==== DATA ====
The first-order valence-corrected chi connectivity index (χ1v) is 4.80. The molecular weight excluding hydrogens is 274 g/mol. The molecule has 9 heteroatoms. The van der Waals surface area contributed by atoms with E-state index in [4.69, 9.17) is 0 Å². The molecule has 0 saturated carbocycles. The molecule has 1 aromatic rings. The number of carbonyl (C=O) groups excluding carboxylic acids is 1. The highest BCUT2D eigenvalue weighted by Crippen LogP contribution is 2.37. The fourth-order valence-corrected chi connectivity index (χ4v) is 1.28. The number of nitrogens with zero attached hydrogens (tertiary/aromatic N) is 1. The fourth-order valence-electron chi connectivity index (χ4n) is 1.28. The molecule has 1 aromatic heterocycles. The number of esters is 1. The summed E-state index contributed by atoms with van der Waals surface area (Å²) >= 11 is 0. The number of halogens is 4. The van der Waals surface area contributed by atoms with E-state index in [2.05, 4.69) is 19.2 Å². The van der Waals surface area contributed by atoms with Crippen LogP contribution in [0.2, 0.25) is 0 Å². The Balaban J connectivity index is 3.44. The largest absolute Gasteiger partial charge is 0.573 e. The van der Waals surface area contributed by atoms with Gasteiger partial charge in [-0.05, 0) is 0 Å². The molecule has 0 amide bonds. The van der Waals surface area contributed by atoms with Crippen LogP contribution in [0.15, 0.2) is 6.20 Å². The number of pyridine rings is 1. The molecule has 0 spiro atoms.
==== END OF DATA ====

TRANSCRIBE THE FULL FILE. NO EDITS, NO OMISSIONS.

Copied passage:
The first-order valence-corrected chi connectivity index (χ1v) is 4.80. The molecular weight excluding hydrogens is 274 g/mol. The molecule has 9 heteroatoms. The van der Waals surface area contributed by atoms with E-state index in [4.69, 9.17) is 0 Å². The molecule has 0 saturated carbocycles. The molecule has 1 aromatic rings. The number of carbonyl (C=O) groups excluding carboxylic acids is 1. The highest BCUT2D eigenvalue weighted by Crippen LogP contribution is 2.37. The fourth-order valence-corrected chi connectivity index (χ4v) is 1.28. The number of nitrogens with zero attached hydrogens (tertiary/aromatic N) is 1. The fourth-order valence-electron chi connectivity index (χ4n) is 1.28. The molecule has 1 aromatic heterocycles. The number of esters is 1. The summed E-state index contributed by atoms with van der Waals surface area (Å²) >= 11 is 0. The number of halogens is 4. The van der Waals surface area contributed by atoms with E-state index in [2.05, 4.69) is 19.2 Å². The van der Waals surface area contributed by atoms with Crippen LogP contribution in [0.2, 0.25) is 0 Å². The Balaban J connectivity index is 3.44. The largest absolute Gasteiger partial charge is 0.573 e. The van der Waals surface area contributed by atoms with Gasteiger partial charge in [-0.05, 0) is 0 Å². The molecule has 0 amide bonds. The van der Waals surface area contributed by atoms with Crippen LogP contribution in [0.15, 0.2) is 6.20 Å². The number of pyridine rings is 1. The molecule has 0 spiro atoms.